Customer satisfaction is still an important metric and now includes obtaining information on customer’s views; as well as having a structured approach to analyzing and evaluating all the information. Customers are primarily the end-users of your product, but also include intermediaries such as assemblers who may be internal or external and who integrate your product into theirs, and dealers and distributors who market and sell your product or the integrated product. You need to consider feedback from all these customers to determine whether or not you have met their specified and perceived requirements. Customer requirements may relate to the design, manufacture, delivery, servicing, and support of the product, QMS, communication, and financial requirements, etc. you must have controls to identify and meet these requirements Customer feedback or satisfaction is the first tool required by this standard to gauge the health of your QMS. This clause requires you to gather and analyze the information as to what extent you met these requirements, from the customer’s perspective. What is the customer’s evaluation of your performance with regard to their requirements? You must continually gather information about these activities, in a manner capable of being analyzed and evaluated to determine how well you performed them. There are all kinds of performance indicators for design, manufacture, delivery, service, and support, etc. Gather information on these indicators from both the customer as well from internal processes. There are many ways to monitor customer satisfaction feedback both positive as well as negative. These may include customer complaints, direct communications with customers, questionnaires and surveys, subcontracted collection and analysis of performance data, reports from consumer organizations, reports in various media, sectors, and industry studies. You are expected to have a process that defines your customer satisfaction indicators, frequency and method of data collection, summarization, review, and evaluation of data, actions to improve, timeline, responsibility, and follow-up. Many customers routinely provide feedback on some or all of the information indicated above. You must continuously review this customer feedback to ensure you maintain and improve your customer satisfaction rating. You must monitor trends in customer satisfaction indicators and use these as a baseline for continual improvement. You should consider both external as well as internal customer satisfaction. Note that every internal process is either a customer or a supplier of another process. You must identify and document the process addressing this clause as part of your QMS. For this process, you must also identify what specific documents, controls, and resources are needed. You could use a documented procedure or other combination of specific practices, procedures, documents, and methods. Look at the risks and benefits in determining the extent of documented controls you need to have. Performance indicators to measure the effectiveness of processes that control customer satisfaction may include improvement in customer feedback ratings, reduction in customer complaints, increase in the number of customers providing feedback, increase in feedback that leads to QMS, and product improvement opportunities.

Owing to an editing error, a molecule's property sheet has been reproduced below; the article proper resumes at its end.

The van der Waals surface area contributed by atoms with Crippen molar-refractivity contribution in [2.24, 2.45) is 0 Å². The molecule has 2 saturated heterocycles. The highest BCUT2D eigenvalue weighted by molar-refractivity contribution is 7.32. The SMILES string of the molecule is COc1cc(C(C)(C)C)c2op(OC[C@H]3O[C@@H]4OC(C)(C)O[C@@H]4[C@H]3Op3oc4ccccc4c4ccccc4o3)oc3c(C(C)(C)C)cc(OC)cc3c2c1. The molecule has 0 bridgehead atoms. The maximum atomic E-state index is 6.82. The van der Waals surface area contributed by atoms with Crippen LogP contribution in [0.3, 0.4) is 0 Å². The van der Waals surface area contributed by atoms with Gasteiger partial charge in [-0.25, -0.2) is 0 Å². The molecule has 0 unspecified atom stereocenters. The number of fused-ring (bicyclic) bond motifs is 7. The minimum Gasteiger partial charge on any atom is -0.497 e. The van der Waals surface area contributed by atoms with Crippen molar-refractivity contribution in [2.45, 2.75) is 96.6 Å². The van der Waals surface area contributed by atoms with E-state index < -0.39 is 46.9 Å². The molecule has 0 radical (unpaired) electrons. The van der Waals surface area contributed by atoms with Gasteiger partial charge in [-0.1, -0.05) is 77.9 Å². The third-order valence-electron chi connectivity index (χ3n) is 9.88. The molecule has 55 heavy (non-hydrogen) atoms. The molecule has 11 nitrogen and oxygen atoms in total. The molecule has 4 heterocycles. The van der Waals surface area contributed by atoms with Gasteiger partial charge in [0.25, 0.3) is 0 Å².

9.1.3 Analysis and Evaluation